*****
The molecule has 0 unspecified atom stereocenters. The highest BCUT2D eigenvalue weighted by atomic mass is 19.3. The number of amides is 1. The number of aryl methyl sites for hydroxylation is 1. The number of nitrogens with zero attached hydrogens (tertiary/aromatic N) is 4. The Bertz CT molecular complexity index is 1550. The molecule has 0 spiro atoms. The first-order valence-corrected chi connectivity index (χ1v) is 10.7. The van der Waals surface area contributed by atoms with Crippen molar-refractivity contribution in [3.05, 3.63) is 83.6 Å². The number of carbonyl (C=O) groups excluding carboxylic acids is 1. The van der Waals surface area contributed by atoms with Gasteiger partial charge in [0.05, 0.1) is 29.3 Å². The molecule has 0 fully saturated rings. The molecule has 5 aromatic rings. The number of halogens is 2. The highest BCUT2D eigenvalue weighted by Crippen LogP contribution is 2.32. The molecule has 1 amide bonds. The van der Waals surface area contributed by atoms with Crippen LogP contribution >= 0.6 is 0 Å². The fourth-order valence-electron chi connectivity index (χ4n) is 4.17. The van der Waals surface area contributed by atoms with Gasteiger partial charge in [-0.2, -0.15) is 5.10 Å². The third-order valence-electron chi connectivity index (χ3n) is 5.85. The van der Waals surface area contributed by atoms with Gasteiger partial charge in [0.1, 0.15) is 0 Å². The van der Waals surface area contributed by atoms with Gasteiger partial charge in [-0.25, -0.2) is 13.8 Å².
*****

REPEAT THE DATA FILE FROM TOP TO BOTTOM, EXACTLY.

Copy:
The molecule has 0 unspecified atom stereocenters. The highest BCUT2D eigenvalue weighted by atomic mass is 19.3. The number of amides is 1. The number of aryl methyl sites for hydroxylation is 1. The number of nitrogens with zero attached hydrogens (tertiary/aromatic N) is 4. The Bertz CT molecular complexity index is 1550. The molecule has 0 spiro atoms. The first-order valence-corrected chi connectivity index (χ1v) is 10.7. The van der Waals surface area contributed by atoms with Crippen molar-refractivity contribution in [3.05, 3.63) is 83.6 Å². The number of carbonyl (C=O) groups excluding carboxylic acids is 1. The van der Waals surface area contributed by atoms with Gasteiger partial charge in [0.05, 0.1) is 29.3 Å². The molecule has 0 fully saturated rings. The molecule has 5 aromatic rings. The number of halogens is 2. The highest BCUT2D eigenvalue weighted by Crippen LogP contribution is 2.32. The molecule has 1 amide bonds. The van der Waals surface area contributed by atoms with Crippen LogP contribution >= 0.6 is 0 Å². The fourth-order valence-electron chi connectivity index (χ4n) is 4.17. The van der Waals surface area contributed by atoms with Gasteiger partial charge in [-0.2, -0.15) is 5.10 Å². The third-order valence-electron chi connectivity index (χ3n) is 5.85. The van der Waals surface area contributed by atoms with Gasteiger partial charge in [0.1, 0.15) is 0 Å². The van der Waals surface area contributed by atoms with Gasteiger partial charge in [-0.25, -0.2) is 13.8 Å².